The strength of the Australian dollar is hurting Australia’s wine sales in the US and popular wines are being replaced by cheaper product from Argentina as well as flavour-of-the-month labels from New Zealand, according to Stuff.co.nz.
Leading wine producer Foster's is suffering greatly from the downturn, according to the report. Recent figures from ACNielsen show its sales in the US dropped 13% for the three months to November, the 14th consecutive month its revenue went backwards.
Its portfolio of Australian brands was even weaker, contracting 24%, according to ACNielsen, which collected data from US supermarkets, bottle shops and other shops.
But Australia's traditional wine enemy, France, has nothing to crow about as US drinkers have also bypassed its wines.
From a country perspective, Australian and French wines were the worst-performing wines in the three months to November, recording high single-digit value declines.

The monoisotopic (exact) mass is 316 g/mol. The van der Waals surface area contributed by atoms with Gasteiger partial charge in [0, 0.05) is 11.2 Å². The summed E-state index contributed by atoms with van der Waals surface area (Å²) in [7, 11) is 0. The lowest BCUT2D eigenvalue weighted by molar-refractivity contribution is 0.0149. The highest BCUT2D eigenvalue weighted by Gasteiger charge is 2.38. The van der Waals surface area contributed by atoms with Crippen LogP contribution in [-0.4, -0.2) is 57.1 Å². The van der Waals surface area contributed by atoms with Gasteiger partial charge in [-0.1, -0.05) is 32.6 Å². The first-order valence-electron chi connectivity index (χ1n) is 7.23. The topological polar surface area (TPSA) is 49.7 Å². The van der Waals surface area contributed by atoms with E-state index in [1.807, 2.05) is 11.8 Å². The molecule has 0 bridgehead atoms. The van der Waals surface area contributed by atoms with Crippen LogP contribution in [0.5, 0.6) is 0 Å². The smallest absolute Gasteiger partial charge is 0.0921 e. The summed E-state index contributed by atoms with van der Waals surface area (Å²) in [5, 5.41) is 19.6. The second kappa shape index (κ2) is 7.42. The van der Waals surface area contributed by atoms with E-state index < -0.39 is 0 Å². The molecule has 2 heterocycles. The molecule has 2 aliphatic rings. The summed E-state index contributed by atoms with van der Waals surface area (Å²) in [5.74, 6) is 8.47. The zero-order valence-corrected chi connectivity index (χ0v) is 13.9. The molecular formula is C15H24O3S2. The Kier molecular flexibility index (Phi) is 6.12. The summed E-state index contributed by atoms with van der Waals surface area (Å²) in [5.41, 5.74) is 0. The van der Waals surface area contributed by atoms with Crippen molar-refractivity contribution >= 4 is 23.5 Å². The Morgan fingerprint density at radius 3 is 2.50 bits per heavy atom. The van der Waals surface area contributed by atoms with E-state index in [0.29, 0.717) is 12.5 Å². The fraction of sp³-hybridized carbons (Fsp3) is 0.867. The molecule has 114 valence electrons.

By contrast, Argentinian and New Zealand wines dominated, with 33% growth and 40% growth in value respectively.
Although the figures do not include sales at restaurants, pubs and cafes, they do capture roughly 25% of wine sales in the US.
The statistics showed total growth of 6% for wine sales in the period - reasonable growth given the recessionary conditions in North America - suggesting that more Americans were choosing to shop at supermarkets and stores to drink at home rather than dining out.
The relatively poor performance for Australian wines - particularly Foster's - comes as Foster's looks to demerge its wine and beer operations early in the new year.
Treasury Wine Estates, Foster's wine arm, has a large operation in the US.
Its flagship Beringer label is responsible for 50% of group wine revenue and profit in America. – Source: Stuff.co.nz